On June 13, 1967, a small group of Israelis traveled to an area south of Jerusalem. The land, on the west bank of the Jordan River, had just been conquered by the Israeli army in the Six-Day War, as had East Jerusalem, the Gaza Strip, and the Golan Heights.
The visitors were looking for the remains of a group of Jewish villages known as Gush Etzion, which the Arabs had occupied and destroyed during Israel's War of Independence, in 1948. For the intervening 19 years, the West Bank had been under Jordanian control. But the survivors of Gush Etzion had never given up hope of returning, and now they planned to stay. So did the Israelis who, around the same time, moved into the newly occupied Golan Heights and Jerusalem's Old City -- forcing out hundreds of Arab families.
Today, nearly 40 years later, about 250,000 Israelis live in some 125 officially recognized West Bank settlements. Another 180,000 live in the annexed areas of East Jerusalem, and about 16,000 live in the Golan.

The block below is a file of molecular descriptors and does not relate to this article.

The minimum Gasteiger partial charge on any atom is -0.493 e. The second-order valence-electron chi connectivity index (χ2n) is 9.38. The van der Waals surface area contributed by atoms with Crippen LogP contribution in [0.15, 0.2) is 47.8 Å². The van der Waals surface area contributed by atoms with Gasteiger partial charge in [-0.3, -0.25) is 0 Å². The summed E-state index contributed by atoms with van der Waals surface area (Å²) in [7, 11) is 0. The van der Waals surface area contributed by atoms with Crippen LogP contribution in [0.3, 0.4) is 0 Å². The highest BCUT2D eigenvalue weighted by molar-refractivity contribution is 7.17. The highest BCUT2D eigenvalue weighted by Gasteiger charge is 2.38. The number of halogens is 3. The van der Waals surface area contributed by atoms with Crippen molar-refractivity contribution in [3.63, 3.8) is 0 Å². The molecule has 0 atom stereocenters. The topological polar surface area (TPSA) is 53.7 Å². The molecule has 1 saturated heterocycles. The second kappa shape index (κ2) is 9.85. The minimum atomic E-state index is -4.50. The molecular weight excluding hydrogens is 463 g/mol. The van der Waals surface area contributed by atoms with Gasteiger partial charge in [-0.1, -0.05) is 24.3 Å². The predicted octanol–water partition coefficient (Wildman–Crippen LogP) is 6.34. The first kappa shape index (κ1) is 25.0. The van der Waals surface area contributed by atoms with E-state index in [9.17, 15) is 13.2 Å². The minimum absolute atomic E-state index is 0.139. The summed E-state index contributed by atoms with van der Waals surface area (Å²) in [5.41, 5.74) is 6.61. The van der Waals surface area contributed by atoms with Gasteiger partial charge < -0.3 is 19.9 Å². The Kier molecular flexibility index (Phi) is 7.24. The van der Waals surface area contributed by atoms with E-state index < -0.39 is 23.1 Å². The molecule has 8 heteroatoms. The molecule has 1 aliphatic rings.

The most comprehensive book on these settlers is Lords of the Land, by the journalist Akiva Eldar and the historian Idith Zertal, which was published in Hebrew in 2005. Lords of the Land describes Israel's settlement of the occupied territories as the result of political and emotional pressure that the settlers skillfully applied to a largely unenthusiastic but weak Israeli government. Now, Gershom Gorenberg, in a careful and fluently written book, has produced a much more sophisticated analysis. In The Accidental Empire, Gorenberg depicts the settlements as the product not just of political maneuvering, but also of the Israeli identity itself. Settling the land had always been at the core of the Zionist experience, but by 1967, when the Six-Day War began, many Israelis had lost their confidence in the old Zionist dream. Israel's smashing battlefield success in the
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